The Berkeley Manuscript: University of California Music Library, Ms. 744 (Olim Phillipps 4450)

The Berkeley Manuscript: University of California Music Library, Ms. 744 (Olim Phillipps 4450)

The Berkeley Manuscript: University of California Music Library, Ms. 744 (Olim Phillipps 4450)

The Berkeley Manuscript: University of California Music Library, Ms. 744 (Olim Phillipps 4450)

Synopsis

Completed in Paris in 1375, this important manuscript combing several musical treatises was kept in private hands until the 1960s, when it was sold to the University of California at Berkeley and at last became readily accessible to scholars. This is the first complete edition and translation of the manuscript to be published, and extensive notes, a critical introduction, and indexes rerum et verborum augment the volume. Inasmuch as some of the treatises appear in later manuscripts located in Britain, Belgium, and Italy, full collations are provided. An appendix reviews more distantly related manuscripts. This edition will make widely available a collection of treatises that has already revised the history of music theory and practice.

The treatises collected in the Berkeley Manuscript ( olim Phillipps 4450) consider topics as fundamental and diverse as counterpoint, notation, tuning, chant, and speculative matters, for example, the history of the development of the scale. There is thorough coverage of the doctrine of coiuncta, which provides a means for accounting for chromatic accidentals in music, previously thought to be an invention of a century later. The discussion of tuning suggests the possibility of equal temperament some two centuries earlier than had been assumed.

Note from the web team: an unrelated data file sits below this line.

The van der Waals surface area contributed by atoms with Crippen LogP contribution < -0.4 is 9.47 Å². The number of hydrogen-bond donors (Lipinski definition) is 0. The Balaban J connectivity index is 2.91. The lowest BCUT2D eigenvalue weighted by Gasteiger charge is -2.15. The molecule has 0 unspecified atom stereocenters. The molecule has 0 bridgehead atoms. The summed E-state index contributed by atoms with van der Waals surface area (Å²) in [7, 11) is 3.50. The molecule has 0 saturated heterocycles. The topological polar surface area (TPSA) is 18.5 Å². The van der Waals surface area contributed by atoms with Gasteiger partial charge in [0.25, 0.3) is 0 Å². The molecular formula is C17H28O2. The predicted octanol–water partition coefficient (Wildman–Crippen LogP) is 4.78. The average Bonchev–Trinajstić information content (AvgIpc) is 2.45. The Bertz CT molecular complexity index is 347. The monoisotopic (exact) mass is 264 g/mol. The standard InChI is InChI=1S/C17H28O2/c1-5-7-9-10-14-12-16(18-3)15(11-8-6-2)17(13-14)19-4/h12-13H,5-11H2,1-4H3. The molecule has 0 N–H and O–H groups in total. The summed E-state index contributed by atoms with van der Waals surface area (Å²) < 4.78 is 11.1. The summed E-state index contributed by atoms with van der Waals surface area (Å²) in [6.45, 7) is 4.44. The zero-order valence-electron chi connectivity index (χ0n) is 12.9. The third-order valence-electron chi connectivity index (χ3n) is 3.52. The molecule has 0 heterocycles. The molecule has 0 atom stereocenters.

Two plates illustrate the edition. The first depicts musical instruments of the fourteenth century; the second provides a representative example of the handwritten manuscript.

Excerpt

The Berkeley manuscript, a major, anonymous work on fourteenth-century music theory, was originally part of the Phillipps Collection in England and came into the possession of the University of California at Berkeley following an auction in 1965 by Sotheby of London. The manuscript had not been available for scholarly investigation prior to the time of auction, and it has not previously appeared in a published edition. The manuscript contains several treatises on chant, counterpoint, notation, tuning, and speculative matters. Although each treatise survives in at least one other manuscript, there is no other single source that contains all of the material. The Berkeley manuscript exhibits numerous points of contact with other treatises of the thirteenth and fourteenth centuries, and there are some passages that are revisions of earlier works ascribed to Johannes de Muris.

The present edition includes an introduction, a critical text with variant readings from other sources, and an English translation with detailed commentary in footnotes. The commentary serves to explain difficult passages and to draw attention to the relationships between the ideas expressed by the anonymous author and those of other theorists.

Several parts of the treatise contain material that requires reconsideration of some modern concepts of late medieval theory. There is thorough coverage, for example, of the doctrine of the coniuncta--which provides a means for accounting for accidentals--generally thought to be an invention of the fifteenth century. The discussion of tuning also suggests the existence of an equal temperament system at least a century earlier than has been assumed.

I would like to acknowledge the kind permission granted by the University of California Music Library, the British Library, the Universiteitsbibliotheek at Gent, and the Biblioteche Riunite Civica at Catania to publish material from their libraries. I am especially indebted to Richard Crocker, Vincent Duckles, Michael A. Keller, and the staff of the University of California Music Library for their continuous support and assistance. I wish also to express my gratitude to . . .

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